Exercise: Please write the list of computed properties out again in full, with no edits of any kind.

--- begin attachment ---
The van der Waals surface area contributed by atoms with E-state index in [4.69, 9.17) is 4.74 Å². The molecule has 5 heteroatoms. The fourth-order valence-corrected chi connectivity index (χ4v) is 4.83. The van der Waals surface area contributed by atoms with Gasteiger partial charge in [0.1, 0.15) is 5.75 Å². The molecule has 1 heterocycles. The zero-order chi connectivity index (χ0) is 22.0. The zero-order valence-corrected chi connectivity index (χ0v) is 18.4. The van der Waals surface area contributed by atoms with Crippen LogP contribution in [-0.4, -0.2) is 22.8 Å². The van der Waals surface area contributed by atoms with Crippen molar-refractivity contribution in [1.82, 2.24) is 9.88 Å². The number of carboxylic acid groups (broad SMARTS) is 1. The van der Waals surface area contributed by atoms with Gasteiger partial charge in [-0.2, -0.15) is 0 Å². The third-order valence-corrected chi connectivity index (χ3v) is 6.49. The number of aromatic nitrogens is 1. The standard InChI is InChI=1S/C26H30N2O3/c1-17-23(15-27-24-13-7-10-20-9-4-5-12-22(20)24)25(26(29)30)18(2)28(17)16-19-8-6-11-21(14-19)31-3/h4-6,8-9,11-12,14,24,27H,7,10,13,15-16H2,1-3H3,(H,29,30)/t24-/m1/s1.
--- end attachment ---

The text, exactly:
The van der Waals surface area contributed by atoms with E-state index in [4.69, 9.17) is 4.74 Å². The molecule has 5 heteroatoms. The fourth-order valence-corrected chi connectivity index (χ4v) is 4.83. The van der Waals surface area contributed by atoms with Gasteiger partial charge in [0.1, 0.15) is 5.75 Å². The molecule has 1 heterocycles. The zero-order chi connectivity index (χ0) is 22.0. The zero-order valence-corrected chi connectivity index (χ0v) is 18.4. The van der Waals surface area contributed by atoms with Crippen LogP contribution in [-0.4, -0.2) is 22.8 Å². The van der Waals surface area contributed by atoms with Crippen molar-refractivity contribution in [1.82, 2.24) is 9.88 Å². The number of carboxylic acid groups (broad SMARTS) is 1. The van der Waals surface area contributed by atoms with Gasteiger partial charge in [-0.2, -0.15) is 0 Å². The third-order valence-corrected chi connectivity index (χ3v) is 6.49. The number of aromatic nitrogens is 1. The standard InChI is InChI=1S/C26H30N2O3/c1-17-23(15-27-24-13-7-10-20-9-4-5-12-22(20)24)25(26(29)30)18(2)28(17)16-19-8-6-11-21(14-19)31-3/h4-6,8-9,11-12,14,24,27H,7,10,13,15-16H2,1-3H3,(H,29,30)/t24-/m1/s1.